Etching: The artist creating etchings does so on metal plates. These can be copper, zinc, or rarely steel. Ordinarily a polished metal such as 16, 18 or 20 gauge is ideal. I prefer working with copper because it can be more easily engraved than zinc. One needs to have access to an etching press on which to edition and proof the plate during its development. Other material requirements include an acid bath in which to etch the plate; good quality paper; tools,such as scrapers, burins, a burnisher, brushes, pencils, etc. materials such as tarlatan, felt blankets, inks, various grounds, rosin, asphaltum, wax ball grounds, brayers, putty knives, and razor blades.

There are many approaches to creating an etching. Rembrandt van Rijn, 17th Century painter and printmaker, produced prints that were printed in either brown or black. He created more than 300 plates in a wide range of subject matter-portraits, landscapes, religious works, and studies of everyday life. They usually were a combination of dry point and etched line combined with scraping and burnishing.

Color Viscosity

In all methods of hand pulled prints it is possible to print many colors. In most instances, a means of accurate registration of the paper has been used so that colors and lines are where they belong. Color Viscosity printing does away with that concern since all of the coloration is applied to the plate prior to the printing. The system involves three aspects: 1. The levels etched or scraped into the plate. 2.The different amounts of oil added to each color. 3.The hardness or softness of the rollers used to apply the ink.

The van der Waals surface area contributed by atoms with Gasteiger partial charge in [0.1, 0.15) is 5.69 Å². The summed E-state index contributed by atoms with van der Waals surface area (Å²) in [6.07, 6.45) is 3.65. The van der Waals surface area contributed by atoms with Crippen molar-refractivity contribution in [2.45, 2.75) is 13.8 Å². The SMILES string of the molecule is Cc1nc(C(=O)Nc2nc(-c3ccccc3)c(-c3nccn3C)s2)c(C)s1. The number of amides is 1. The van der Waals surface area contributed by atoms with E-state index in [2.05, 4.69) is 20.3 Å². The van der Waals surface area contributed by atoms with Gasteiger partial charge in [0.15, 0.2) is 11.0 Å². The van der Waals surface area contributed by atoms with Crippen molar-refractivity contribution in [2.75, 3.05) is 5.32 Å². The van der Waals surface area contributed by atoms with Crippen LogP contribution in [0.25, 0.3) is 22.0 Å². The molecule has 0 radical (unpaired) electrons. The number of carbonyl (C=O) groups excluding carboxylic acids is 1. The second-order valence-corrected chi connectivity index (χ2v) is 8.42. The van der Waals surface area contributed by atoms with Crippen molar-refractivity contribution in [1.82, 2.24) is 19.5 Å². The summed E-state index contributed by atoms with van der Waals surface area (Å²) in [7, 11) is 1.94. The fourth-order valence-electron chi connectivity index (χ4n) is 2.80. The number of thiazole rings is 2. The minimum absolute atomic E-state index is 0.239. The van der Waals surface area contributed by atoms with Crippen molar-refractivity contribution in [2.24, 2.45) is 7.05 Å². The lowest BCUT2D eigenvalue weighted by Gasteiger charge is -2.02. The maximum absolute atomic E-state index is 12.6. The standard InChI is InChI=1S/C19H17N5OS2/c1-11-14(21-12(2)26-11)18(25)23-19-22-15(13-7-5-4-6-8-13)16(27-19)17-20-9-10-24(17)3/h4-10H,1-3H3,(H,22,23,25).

The colors usually are applied to the plate in the following manner. First, the intaglio color is applied to the entire plate and it is wiped. (The plate could be inked a la poupee with several colors using small wads of tarlatan for each color.) In this first application the ink is of a consistency- that is-- it has sufficient oil added to it that approximately a teaspoon of it on the blade of a putty knife will "run" and "break"- "run" and "break" above the glass slab, and the plate is wiped!

Second, The hard roller is charged with the runniest ink. The hardness of the rubber roller is its "durometer." Ideally, a hard roller should be 35 durometer. The soft roller should be 15 durometer. By a runny ink I'm saying thinner than cream. In fact, Hayter used to say, "Think milk and honey" when you want to remember the order of ink application. Milk on the top level and honey in the lower level. The hard roller passes over the plate with little or no downward pressure. You don't want that color to go into the lower levels.